The practice of treating all content, information and users on the internet equally is generally referred to as Network Neutrality. Network Neutrality has become an important issue in the last few years as some ISP’s have attempted to “shape” internet connections by favouring certain types of content over others. Examples include slowing down large downloads or offering VOIP only to those paying to use that specific service.

Chile, and more recently the Netherlands have recently passed legislation defending the principle of network neutrality.

A recent controversy involving network neutrality was the deal between Google and Verizon in 2010. This deal stated that prohibitions against ISPs steering traffic based on users or content excluded wireless providers. In essence, it allows for wireless ISPs to mange traffic on their network in any way they choose.

Affordable, universal access to the internet is far from a reality. While some countries have enacted legislation which guarantees access, others are more hesitant, acknowledging the internet’s importance for development but wary of considering it a basic right.

Access to the internet is a multifaceted issue which goes beyond access to the physical infrastructure. However, access to the physical infrastructure is necessary for internet access, and the internet’s backbone is constantly developing. Please click here to see current status of undersea cables, which are very important for enabling access in the developing world.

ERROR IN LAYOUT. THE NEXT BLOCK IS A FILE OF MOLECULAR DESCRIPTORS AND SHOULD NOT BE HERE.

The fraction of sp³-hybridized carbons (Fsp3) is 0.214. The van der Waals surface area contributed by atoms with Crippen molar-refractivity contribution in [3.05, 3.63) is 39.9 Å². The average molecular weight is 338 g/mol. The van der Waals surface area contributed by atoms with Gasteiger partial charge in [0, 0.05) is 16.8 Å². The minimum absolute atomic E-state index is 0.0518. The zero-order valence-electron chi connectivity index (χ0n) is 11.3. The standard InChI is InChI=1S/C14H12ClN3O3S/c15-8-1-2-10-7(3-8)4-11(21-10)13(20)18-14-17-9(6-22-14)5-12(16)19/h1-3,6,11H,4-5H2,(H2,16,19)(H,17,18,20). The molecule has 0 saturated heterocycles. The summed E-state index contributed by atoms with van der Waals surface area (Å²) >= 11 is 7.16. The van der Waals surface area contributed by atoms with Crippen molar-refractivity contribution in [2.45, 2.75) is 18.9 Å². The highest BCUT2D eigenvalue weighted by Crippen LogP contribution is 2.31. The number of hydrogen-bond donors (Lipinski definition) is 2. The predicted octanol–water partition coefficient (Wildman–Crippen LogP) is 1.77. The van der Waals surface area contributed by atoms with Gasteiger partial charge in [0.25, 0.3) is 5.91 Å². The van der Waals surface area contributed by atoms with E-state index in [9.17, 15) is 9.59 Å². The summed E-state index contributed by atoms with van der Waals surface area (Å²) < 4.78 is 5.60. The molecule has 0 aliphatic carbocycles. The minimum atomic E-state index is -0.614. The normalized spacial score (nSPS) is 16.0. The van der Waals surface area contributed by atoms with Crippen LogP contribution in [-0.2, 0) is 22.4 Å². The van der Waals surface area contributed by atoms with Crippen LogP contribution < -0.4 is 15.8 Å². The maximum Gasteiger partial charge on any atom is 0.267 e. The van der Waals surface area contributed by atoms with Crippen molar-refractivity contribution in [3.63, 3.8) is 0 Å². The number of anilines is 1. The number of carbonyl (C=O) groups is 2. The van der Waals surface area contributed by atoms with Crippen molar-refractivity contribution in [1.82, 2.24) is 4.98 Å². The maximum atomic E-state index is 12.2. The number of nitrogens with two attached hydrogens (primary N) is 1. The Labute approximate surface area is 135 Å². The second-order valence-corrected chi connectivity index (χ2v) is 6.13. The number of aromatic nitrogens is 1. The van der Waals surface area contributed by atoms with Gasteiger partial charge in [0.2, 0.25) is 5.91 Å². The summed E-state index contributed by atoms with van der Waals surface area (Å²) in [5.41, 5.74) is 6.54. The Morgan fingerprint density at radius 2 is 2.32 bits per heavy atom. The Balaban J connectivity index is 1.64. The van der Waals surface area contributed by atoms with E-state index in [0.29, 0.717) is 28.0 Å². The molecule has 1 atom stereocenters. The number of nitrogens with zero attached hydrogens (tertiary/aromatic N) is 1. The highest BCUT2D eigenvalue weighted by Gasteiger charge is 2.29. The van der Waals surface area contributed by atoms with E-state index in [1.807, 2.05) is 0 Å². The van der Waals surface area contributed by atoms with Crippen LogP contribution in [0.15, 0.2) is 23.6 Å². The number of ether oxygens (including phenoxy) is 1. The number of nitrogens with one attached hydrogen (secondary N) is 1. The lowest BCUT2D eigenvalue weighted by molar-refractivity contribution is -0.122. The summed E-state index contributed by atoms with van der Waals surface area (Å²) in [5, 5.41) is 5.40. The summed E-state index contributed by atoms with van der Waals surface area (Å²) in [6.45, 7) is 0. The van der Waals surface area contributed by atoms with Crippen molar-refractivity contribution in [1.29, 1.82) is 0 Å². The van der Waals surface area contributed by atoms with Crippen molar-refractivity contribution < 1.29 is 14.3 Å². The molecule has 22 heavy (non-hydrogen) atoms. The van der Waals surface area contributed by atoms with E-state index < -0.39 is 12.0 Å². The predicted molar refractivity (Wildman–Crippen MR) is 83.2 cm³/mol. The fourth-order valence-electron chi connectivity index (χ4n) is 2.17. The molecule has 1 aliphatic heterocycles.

APC believes that the internet, with all its potential for enabling democracy, development and knowledge-sharing, should be seen as a public good. As such, governments should take steps to enable affordable access for all citizens. As described in the freedom of expression section we see universal internet access as a critical building block for exercising the rights to freedom of expression and association.

APC calls upon states, particularly developing states, to adopt and implement unversal internet access programmes in their endeavor to promote development in urban as well as rural areas. Meanwhile, APC calls upon developed states to facilitate such programmes by developing an inclusive internet infrastructure with a focus on bridging the digital divide.

However, it is important to understand that access to the internet is a multi-faceted concept, including access to the internet in local languages, access for disabled persons and the ability for everyone, including local minorities, to develop and share their own content.

Internet intermediaries are the private corporations providing services on the internet through hosting, transmitting, giving access to and indexing internet content. Examples of intermediaries are internet service providers, web site hosts, search engines and social network providers.

In recent years states have begun relying on these intermediaries to conduct filtering of online content and monitoring of users’ activities. By holding intermediaries liable for third party content, such as defamation or media piracy, states encourage them to censor all but the most mainstream content. The result is typically excessive filtering and a chilling effect on free speech.